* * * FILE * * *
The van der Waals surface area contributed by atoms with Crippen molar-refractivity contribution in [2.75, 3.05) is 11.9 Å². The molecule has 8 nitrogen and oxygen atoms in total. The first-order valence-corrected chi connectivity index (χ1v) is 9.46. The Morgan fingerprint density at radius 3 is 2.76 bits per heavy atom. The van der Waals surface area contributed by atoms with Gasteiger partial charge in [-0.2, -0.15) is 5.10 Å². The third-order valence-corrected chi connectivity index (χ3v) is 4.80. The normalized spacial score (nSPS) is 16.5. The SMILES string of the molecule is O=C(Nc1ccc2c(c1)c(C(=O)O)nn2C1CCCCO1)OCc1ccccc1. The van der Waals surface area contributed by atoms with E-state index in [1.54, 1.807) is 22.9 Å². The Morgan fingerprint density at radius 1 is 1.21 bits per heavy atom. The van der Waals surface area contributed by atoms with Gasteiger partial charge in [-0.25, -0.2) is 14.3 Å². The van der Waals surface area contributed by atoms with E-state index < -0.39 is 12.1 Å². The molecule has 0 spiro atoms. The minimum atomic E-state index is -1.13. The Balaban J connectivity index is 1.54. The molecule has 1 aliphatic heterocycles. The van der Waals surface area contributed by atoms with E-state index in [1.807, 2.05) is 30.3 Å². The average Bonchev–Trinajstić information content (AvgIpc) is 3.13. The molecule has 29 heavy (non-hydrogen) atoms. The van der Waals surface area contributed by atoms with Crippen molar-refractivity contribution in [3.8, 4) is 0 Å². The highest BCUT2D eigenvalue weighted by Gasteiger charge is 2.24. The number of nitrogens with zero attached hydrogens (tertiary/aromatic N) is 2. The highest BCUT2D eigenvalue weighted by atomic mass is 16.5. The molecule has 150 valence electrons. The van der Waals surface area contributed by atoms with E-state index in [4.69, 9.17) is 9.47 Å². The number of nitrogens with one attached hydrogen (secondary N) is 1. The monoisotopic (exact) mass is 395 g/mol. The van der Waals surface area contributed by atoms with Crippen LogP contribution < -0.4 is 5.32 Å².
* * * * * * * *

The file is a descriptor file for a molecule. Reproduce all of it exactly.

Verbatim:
The van der Waals surface area contributed by atoms with Crippen molar-refractivity contribution in [2.75, 3.05) is 11.9 Å². The molecule has 8 nitrogen and oxygen atoms in total. The first-order valence-corrected chi connectivity index (χ1v) is 9.46. The Morgan fingerprint density at radius 3 is 2.76 bits per heavy atom. The van der Waals surface area contributed by atoms with Gasteiger partial charge in [-0.2, -0.15) is 5.10 Å². The third-order valence-corrected chi connectivity index (χ3v) is 4.80. The normalized spacial score (nSPS) is 16.5. The SMILES string of the molecule is O=C(Nc1ccc2c(c1)c(C(=O)O)nn2C1CCCCO1)OCc1ccccc1. The van der Waals surface area contributed by atoms with E-state index in [1.54, 1.807) is 22.9 Å². The Morgan fingerprint density at radius 1 is 1.21 bits per heavy atom. The van der Waals surface area contributed by atoms with Gasteiger partial charge in [-0.25, -0.2) is 14.3 Å². The van der Waals surface area contributed by atoms with E-state index < -0.39 is 12.1 Å². The molecule has 0 spiro atoms. The minimum atomic E-state index is -1.13. The Balaban J connectivity index is 1.54. The molecule has 1 aliphatic heterocycles. The van der Waals surface area contributed by atoms with E-state index in [1.807, 2.05) is 30.3 Å². The average Bonchev–Trinajstić information content (AvgIpc) is 3.13. The molecule has 29 heavy (non-hydrogen) atoms. The van der Waals surface area contributed by atoms with Crippen molar-refractivity contribution in [3.8, 4) is 0 Å². The highest BCUT2D eigenvalue weighted by Gasteiger charge is 2.24. The number of nitrogens with zero attached hydrogens (tertiary/aromatic N) is 2. The highest BCUT2D eigenvalue weighted by atomic mass is 16.5. The molecule has 150 valence electrons. The van der Waals surface area contributed by atoms with E-state index in [4.69, 9.17) is 9.47 Å². The number of nitrogens with one attached hydrogen (secondary N) is 1. The monoisotopic (exact) mass is 395 g/mol. The van der Waals surface area contributed by atoms with Crippen LogP contribution < -0.4 is 5.32 Å².